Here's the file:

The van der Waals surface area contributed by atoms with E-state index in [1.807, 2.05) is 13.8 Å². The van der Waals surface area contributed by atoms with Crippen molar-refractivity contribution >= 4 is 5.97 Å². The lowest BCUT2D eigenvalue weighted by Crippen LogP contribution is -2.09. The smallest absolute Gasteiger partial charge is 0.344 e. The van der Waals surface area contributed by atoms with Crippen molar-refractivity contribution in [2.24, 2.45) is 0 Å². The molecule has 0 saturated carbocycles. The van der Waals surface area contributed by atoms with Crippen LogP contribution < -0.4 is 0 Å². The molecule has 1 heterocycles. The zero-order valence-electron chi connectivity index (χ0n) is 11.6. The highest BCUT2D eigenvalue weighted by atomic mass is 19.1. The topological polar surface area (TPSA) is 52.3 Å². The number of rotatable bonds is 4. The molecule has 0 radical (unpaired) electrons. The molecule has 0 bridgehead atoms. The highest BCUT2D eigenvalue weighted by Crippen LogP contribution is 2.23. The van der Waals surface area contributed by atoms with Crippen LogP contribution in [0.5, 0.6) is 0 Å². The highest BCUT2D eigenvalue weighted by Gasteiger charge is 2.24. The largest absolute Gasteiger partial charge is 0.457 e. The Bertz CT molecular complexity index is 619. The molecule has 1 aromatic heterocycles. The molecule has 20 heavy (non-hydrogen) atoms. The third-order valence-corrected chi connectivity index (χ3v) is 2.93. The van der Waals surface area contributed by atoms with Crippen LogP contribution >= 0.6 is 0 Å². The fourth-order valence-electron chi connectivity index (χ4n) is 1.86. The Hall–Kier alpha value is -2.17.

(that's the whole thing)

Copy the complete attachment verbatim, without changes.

The van der Waals surface area contributed by atoms with E-state index in [1.807, 2.05) is 13.8 Å². The van der Waals surface area contributed by atoms with Crippen molar-refractivity contribution >= 4 is 5.97 Å². The lowest BCUT2D eigenvalue weighted by Crippen LogP contribution is -2.09. The smallest absolute Gasteiger partial charge is 0.344 e. The van der Waals surface area contributed by atoms with Crippen molar-refractivity contribution in [2.24, 2.45) is 0 Å². The molecule has 0 saturated carbocycles. The van der Waals surface area contributed by atoms with Crippen LogP contribution < -0.4 is 0 Å². The molecule has 1 heterocycles. The zero-order valence-electron chi connectivity index (χ0n) is 11.6. The highest BCUT2D eigenvalue weighted by atomic mass is 19.1. The topological polar surface area (TPSA) is 52.3 Å². The number of rotatable bonds is 4. The molecule has 0 radical (unpaired) electrons. The molecule has 0 bridgehead atoms. The highest BCUT2D eigenvalue weighted by Crippen LogP contribution is 2.23. The van der Waals surface area contributed by atoms with Crippen LogP contribution in [0.5, 0.6) is 0 Å². The highest BCUT2D eigenvalue weighted by Gasteiger charge is 2.24. The largest absolute Gasteiger partial charge is 0.457 e. The Bertz CT molecular complexity index is 619. The molecule has 1 aromatic heterocycles. The molecule has 20 heavy (non-hydrogen) atoms. The third-order valence-corrected chi connectivity index (χ3v) is 2.93. The van der Waals surface area contributed by atoms with Crippen LogP contribution >= 0.6 is 0 Å². The fourth-order valence-electron chi connectivity index (χ4n) is 1.86. The Hall–Kier alpha value is -2.17.